Now, from a practical standpoint, filing article of impeachment against President Obama may be virtually meaningless, especially if he fails to win re-election.  However, the symbolism of it is important.  Whether or not he were to be found guilty of high crimes and misdemeanors by the Senate, the articles should be filed by the House to show remind everyone that no one, not even the president, is above the law.

Tuesday, September 6, 2011

Cut The Fat--Why Budget Cuts, Not Higher Taxes, Must Be Used To Balance The Budget

Numbers and figures here.

The money quote (pun intended):  Finally, to put everything in perspective, think about what would need to be done to erase the federal deficit this year: After everyone making more than $200,000/year has paid taxes, the IRS would need to take every single penny of disposable income they have left. Such an act would raise approximately $1.53 trillion.

That's right--to save the current nanny-state model, every person making $200K or more a year would have to turn over every cent of that income, to keep us revenue neutral!  That's on top of all the taxes already collected on everyone making less than $200K/year.  Putting every high-earning individual on welfare in order to support welfare is, well, insane.  It makes sense in a pure communist or pure socialist society, though practically speaking those societies do not function.

Saturday, August 6, 2011

Harbinger Of Great Depression 2.0?

Full story here:

Before anyone packs up all the ammo and moonshine they can carry and heads for the hills, let's take a moment to think all this through.

First, yes, this is unprecedented in American history.  Not during the Great Depression, not during stagflation in the 70s, not under any other recession in our history have we lost our AAA bond rating.  This is not a good thing.  It demonstrates the complete and utter failure of government to manage the world's largest economy, and the nearly unimaginable sums of money it generates.

Second, this is a klaxon call to action to fix the problems with government spending.  Nonwithstanding how banal it is to talk about the meaning of the Chinese character for crisis, this is the time for reform.  Lots of people may have to eat their peas, but that's hardly the worst that could happen.

Third, let's look at the Great Depression with perspective.  It was an awful economy, to be sure, but the majority of Americans did not lose their homes, did not go hungry, and did go to work every day.  History tells us that the current storm will likely last several years, but that prosperity will return after a time.  We would all do well to remember that going forward.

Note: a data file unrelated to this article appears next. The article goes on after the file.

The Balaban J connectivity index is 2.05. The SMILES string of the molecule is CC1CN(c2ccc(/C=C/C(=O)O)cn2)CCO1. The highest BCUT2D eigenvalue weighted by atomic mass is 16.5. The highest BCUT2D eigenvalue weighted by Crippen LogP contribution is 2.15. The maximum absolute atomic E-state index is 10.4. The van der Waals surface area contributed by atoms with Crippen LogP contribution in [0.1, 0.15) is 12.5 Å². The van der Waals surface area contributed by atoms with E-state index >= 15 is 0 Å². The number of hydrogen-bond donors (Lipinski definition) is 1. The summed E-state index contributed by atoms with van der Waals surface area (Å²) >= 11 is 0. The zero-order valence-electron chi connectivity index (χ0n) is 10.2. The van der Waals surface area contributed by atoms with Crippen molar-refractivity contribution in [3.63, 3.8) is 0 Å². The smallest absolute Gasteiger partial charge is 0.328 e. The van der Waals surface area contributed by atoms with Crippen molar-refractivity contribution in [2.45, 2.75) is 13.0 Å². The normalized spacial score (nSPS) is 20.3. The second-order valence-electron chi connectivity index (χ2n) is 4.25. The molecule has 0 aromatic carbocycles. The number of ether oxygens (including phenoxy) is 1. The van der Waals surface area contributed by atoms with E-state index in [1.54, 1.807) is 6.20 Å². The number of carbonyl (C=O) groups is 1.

Thursday, August 4, 2011

Opinion On Program Cuts

There will be cuts of some sort to federal spending later this year.  With each side having sacred cows (Defense and Medicare) slated for the sacrifical altar if the double secret super-duper commission cannot come to a consensus solution for trimming the budget, it is pretty safe to assume that almost everything else will be open for discussion, if not necessarily for cuts (Social Security being the obvious candidate to remain sacrosanct).

Disclaimer: I do not know the current outlays for various programs, so I will not be dealing with hard numbers.

Clearly, I am willing to trim most things in order to preserve Defense, but I'm not naive enough to think that there won't be cuts there as well.  I'm also a big believer in grants and loans for education, and I would not going to cut that funding either if it can be avoided.  Short term, obvious targets seem like the government programs which accomplish very little for the money spent--some of the more outlandish EPA enforcement issues, many agricultural and industrial subsidies, and all the redundant bureaucracies.  Is there a reason why TSA has to be a separate entity from the DOT?  How much money is saved by folding one department into the other, even if no one is actually let go?  I'm wagering it makes for more than a rounding error and would be a mostly painless step for those employees.

Incidentally, I'm mildly upset by the change to the loan program in the debt compromise, to wit the loss of having a portion of federal loan interest being subsidized for grad students.  The total amount of money available to grad students is unchanged, but the loans did just become a little more expensive in terms of repayment for those who take them.  I have no idea what that program cost the federal government, but I'm betting it's a pittance compared to what needs to be slashed from total expenditures.  Still, I did benefit from the program when I was in school, and I would like it to have stuck around for future students.